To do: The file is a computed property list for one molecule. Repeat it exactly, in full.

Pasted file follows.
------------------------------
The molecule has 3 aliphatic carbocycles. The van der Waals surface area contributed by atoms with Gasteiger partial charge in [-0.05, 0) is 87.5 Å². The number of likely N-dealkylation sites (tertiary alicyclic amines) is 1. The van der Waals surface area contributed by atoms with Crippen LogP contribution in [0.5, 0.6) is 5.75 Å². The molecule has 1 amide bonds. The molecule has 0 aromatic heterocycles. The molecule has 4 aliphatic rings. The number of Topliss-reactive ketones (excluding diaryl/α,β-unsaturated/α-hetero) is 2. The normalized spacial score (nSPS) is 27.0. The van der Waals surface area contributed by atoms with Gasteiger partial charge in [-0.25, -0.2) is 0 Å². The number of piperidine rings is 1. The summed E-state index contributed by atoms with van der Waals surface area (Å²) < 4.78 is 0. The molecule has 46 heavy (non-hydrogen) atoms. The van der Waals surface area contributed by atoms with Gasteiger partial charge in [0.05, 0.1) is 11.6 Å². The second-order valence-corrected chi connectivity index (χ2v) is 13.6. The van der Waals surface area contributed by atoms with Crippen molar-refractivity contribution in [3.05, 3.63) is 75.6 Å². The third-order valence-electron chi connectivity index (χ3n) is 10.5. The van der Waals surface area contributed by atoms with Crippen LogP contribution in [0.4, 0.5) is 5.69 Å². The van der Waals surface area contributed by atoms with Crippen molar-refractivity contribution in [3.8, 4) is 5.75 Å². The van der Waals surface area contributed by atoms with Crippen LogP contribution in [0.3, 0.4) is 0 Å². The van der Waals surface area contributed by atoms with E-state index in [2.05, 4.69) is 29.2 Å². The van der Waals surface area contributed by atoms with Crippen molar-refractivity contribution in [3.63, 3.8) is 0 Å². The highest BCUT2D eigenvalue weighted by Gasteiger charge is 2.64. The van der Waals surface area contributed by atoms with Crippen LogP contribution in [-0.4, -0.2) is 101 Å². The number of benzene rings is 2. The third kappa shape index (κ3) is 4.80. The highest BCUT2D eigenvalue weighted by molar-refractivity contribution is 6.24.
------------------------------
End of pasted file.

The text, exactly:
The molecule has 3 aliphatic carbocycles. The van der Waals surface area contributed by atoms with Gasteiger partial charge in [-0.05, 0) is 87.5 Å². The number of likely N-dealkylation sites (tertiary alicyclic amines) is 1. The van der Waals surface area contributed by atoms with Crippen LogP contribution in [0.5, 0.6) is 5.75 Å². The molecule has 1 amide bonds. The molecule has 0 aromatic heterocycles. The molecule has 4 aliphatic rings. The number of Topliss-reactive ketones (excluding diaryl/α,β-unsaturated/α-hetero) is 2. The normalized spacial score (nSPS) is 27.0. The van der Waals surface area contributed by atoms with Gasteiger partial charge in [-0.25, -0.2) is 0 Å². The number of piperidine rings is 1. The summed E-state index contributed by atoms with van der Waals surface area (Å²) < 4.78 is 0. The molecule has 46 heavy (non-hydrogen) atoms. The van der Waals surface area contributed by atoms with Gasteiger partial charge in [0.05, 0.1) is 11.6 Å². The second-order valence-corrected chi connectivity index (χ2v) is 13.6. The van der Waals surface area contributed by atoms with Crippen molar-refractivity contribution in [3.05, 3.63) is 75.6 Å². The third-order valence-electron chi connectivity index (χ3n) is 10.5. The van der Waals surface area contributed by atoms with Crippen LogP contribution in [0.4, 0.5) is 5.69 Å². The van der Waals surface area contributed by atoms with Crippen molar-refractivity contribution in [3.8, 4) is 5.75 Å². The van der Waals surface area contributed by atoms with Crippen LogP contribution in [0.3, 0.4) is 0 Å². The van der Waals surface area contributed by atoms with E-state index in [2.05, 4.69) is 29.2 Å². The van der Waals surface area contributed by atoms with Crippen molar-refractivity contribution in [3.63, 3.8) is 0 Å². The highest BCUT2D eigenvalue weighted by Gasteiger charge is 2.64. The van der Waals surface area contributed by atoms with Crippen LogP contribution in [-0.4, -0.2) is 101 Å². The number of benzene rings is 2. The third kappa shape index (κ3) is 4.80. The highest BCUT2D eigenvalue weighted by molar-refractivity contribution is 6.24.